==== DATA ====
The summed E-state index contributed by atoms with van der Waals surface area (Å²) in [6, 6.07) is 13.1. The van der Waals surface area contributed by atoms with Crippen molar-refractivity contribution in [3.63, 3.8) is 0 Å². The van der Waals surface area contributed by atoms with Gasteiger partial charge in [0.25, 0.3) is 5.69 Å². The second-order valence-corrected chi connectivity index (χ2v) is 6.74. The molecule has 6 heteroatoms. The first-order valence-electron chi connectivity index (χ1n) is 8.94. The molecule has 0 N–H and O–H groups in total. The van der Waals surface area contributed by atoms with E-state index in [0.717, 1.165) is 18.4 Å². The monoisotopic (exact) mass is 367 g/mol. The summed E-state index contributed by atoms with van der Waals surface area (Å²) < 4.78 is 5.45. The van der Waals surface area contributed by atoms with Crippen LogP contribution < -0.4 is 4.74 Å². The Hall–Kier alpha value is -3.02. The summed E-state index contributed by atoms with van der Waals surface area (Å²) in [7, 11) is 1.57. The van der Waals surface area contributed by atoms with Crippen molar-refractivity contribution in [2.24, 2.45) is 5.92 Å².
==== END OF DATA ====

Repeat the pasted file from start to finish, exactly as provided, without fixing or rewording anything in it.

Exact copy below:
The summed E-state index contributed by atoms with van der Waals surface area (Å²) in [6, 6.07) is 13.1. The van der Waals surface area contributed by atoms with Crippen molar-refractivity contribution in [3.63, 3.8) is 0 Å². The van der Waals surface area contributed by atoms with Gasteiger partial charge in [0.25, 0.3) is 5.69 Å². The second-order valence-corrected chi connectivity index (χ2v) is 6.74. The molecule has 6 heteroatoms. The first-order valence-electron chi connectivity index (χ1n) is 8.94. The molecule has 0 N–H and O–H groups in total. The van der Waals surface area contributed by atoms with E-state index in [0.717, 1.165) is 18.4 Å². The monoisotopic (exact) mass is 367 g/mol. The summed E-state index contributed by atoms with van der Waals surface area (Å²) < 4.78 is 5.45. The van der Waals surface area contributed by atoms with Crippen LogP contribution < -0.4 is 4.74 Å². The Hall–Kier alpha value is -3.02. The summed E-state index contributed by atoms with van der Waals surface area (Å²) in [7, 11) is 1.57. The van der Waals surface area contributed by atoms with Crippen molar-refractivity contribution in [2.24, 2.45) is 5.92 Å².